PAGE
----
As I tamped the rug with a few tissues to pick up worst of the leak, it occurred that both awareness and the ability to retain even a few ounces—instead of dribbling continuously—was a sign of returning bladder control. I hopped into the shower in good spirits.
There was a knock on the door Thursday night; Keith answered it because he had to go shift laundry into the dryer anyway. It was Megan, and I was glad to see her—Saturday had been the last time we had spent any time together, and I was beginning to think she was avoiding me. “Hi! How are you? Come in! It’s good to see you,” I set down my book and got up from where I had been studying on the bed.
“It’s good to see you too. Sorry I’ve been…” She ran out of words.
“It’s no problem, I know how it is. I’m busy too.”
She nodded. “Do you know about Coming Out Day?”
“October 11. Coming up on…ah…” I tried to figure out what day it fell on.
“Monday,” she finished for me. “I heard the GLBT Fellowship is doing an awareness raising event at noon in the student union. I’m going to go and show my support. Would you like to go together?”
“Sure. I’ve got class until noon—I’ll meet you there.”
“Great.” She took a deep breath. “How have you been?”
“Busy with classes. Missing you a little. Come, sit, let’s catch up,” I said, patting the bed beside me.
“No, I’ve got some work to do, and I need to get started. I’ll see you tomorrow,” she said as she left. ‘Maybe she is upset with me about something,’ I thought. I speculated on why until Keith returned from moving laundry, which broke my meditations.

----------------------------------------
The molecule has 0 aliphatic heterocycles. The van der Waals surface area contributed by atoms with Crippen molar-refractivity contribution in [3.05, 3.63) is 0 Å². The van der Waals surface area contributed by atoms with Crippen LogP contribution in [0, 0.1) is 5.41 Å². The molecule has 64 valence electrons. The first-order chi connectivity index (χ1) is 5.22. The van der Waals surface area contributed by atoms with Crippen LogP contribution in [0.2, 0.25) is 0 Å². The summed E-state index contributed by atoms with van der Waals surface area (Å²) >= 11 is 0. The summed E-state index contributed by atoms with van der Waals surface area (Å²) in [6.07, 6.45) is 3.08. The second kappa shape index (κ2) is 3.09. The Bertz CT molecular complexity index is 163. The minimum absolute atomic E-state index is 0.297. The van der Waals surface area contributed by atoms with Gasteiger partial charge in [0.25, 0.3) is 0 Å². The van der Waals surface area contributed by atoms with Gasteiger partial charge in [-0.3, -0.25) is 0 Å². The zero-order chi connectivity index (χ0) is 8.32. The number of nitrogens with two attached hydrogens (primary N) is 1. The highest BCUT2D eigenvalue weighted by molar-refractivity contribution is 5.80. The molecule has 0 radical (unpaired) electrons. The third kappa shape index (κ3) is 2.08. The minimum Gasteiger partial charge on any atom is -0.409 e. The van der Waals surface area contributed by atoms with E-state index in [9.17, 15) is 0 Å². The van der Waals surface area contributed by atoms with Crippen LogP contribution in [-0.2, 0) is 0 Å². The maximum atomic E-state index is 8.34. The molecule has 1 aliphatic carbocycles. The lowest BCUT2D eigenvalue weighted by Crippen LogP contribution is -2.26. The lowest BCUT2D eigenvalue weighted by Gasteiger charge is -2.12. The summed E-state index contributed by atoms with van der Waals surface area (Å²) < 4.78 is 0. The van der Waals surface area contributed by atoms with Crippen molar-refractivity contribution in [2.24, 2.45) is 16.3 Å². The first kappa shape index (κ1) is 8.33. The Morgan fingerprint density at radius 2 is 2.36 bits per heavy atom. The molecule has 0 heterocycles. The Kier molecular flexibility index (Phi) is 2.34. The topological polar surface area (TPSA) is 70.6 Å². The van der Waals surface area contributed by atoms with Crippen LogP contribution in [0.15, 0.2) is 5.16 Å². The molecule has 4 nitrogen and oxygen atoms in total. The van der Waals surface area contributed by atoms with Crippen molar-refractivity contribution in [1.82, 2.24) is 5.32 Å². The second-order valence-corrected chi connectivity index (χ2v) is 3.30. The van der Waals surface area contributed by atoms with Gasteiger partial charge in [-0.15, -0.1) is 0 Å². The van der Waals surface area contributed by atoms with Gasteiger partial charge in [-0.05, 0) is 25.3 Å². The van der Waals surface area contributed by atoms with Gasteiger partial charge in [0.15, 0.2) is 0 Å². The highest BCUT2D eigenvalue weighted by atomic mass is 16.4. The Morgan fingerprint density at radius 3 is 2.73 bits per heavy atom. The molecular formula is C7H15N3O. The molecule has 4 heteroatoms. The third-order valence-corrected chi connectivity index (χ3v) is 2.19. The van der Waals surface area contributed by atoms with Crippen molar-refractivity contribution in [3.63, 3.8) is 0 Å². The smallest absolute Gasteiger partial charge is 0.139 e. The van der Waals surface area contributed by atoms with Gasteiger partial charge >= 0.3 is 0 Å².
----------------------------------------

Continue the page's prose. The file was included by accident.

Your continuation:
I was dilating shortly before 23:00 when Keith returned again, now with his finished laundry. “Have you seen Kimmy? She looks terrible, like she hasn’t slept in a week.”
“Still?” I filled him in on dancing last week, and her looking exhausted on Tuesday, finishing, “It can’t be dancing anymore. She must be having insomnia or something.”
On Friday I connected to Kraus’s CVS archive, retrieved the source code for his emulator, and made a few portability fixes for the Mac before checking it back into source control. ‘Maybe I should set up a ValOS CVS, too,’ I thought, so I made a note to myself—finding I already had a note to myself about a shell script I was supposed to write to send me reminders.
I also downloaded electronic documentation for the micro-controller we were using, since that would be easier to carry than several tomes.
Megan joined us to dinner, which was nice. When Keith raised the idea of Battlestar, I reminded him that I needed to crash early for Saturday’s road trip. Neither Chris nor Bert were willing to allow it in their room, so it was kiboshed. Instead, we board gamed for an hour before several of us escaped to get some sleep.